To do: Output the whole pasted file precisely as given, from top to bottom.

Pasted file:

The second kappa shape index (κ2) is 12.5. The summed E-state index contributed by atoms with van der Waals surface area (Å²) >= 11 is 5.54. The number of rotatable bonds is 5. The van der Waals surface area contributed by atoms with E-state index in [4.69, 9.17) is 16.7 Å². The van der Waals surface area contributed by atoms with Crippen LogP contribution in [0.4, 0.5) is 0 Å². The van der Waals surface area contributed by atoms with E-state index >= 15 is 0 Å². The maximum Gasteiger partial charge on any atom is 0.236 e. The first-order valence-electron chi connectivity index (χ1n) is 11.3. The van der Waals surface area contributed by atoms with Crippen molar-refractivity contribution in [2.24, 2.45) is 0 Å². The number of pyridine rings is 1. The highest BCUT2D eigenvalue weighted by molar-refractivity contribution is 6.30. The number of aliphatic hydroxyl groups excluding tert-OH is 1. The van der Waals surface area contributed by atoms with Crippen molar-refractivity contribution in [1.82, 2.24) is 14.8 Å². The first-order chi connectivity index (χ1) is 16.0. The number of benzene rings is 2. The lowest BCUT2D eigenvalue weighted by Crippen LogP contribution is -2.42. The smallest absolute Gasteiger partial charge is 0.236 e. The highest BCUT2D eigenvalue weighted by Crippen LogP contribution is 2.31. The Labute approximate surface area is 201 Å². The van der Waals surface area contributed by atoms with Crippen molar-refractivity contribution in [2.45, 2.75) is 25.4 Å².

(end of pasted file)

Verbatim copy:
The second kappa shape index (κ2) is 12.5. The summed E-state index contributed by atoms with van der Waals surface area (Å²) >= 11 is 5.54. The number of rotatable bonds is 5. The van der Waals surface area contributed by atoms with E-state index in [4.69, 9.17) is 16.7 Å². The van der Waals surface area contributed by atoms with Crippen LogP contribution in [0.4, 0.5) is 0 Å². The van der Waals surface area contributed by atoms with E-state index >= 15 is 0 Å². The maximum Gasteiger partial charge on any atom is 0.236 e. The first-order valence-electron chi connectivity index (χ1n) is 11.3. The van der Waals surface area contributed by atoms with Crippen molar-refractivity contribution in [2.24, 2.45) is 0 Å². The number of pyridine rings is 1. The highest BCUT2D eigenvalue weighted by molar-refractivity contribution is 6.30. The number of aliphatic hydroxyl groups excluding tert-OH is 1. The van der Waals surface area contributed by atoms with Crippen molar-refractivity contribution in [1.82, 2.24) is 14.8 Å². The first-order chi connectivity index (χ1) is 16.0. The number of benzene rings is 2. The lowest BCUT2D eigenvalue weighted by Crippen LogP contribution is -2.42. The smallest absolute Gasteiger partial charge is 0.236 e. The highest BCUT2D eigenvalue weighted by Crippen LogP contribution is 2.31. The Labute approximate surface area is 201 Å². The van der Waals surface area contributed by atoms with Crippen molar-refractivity contribution in [2.45, 2.75) is 25.4 Å².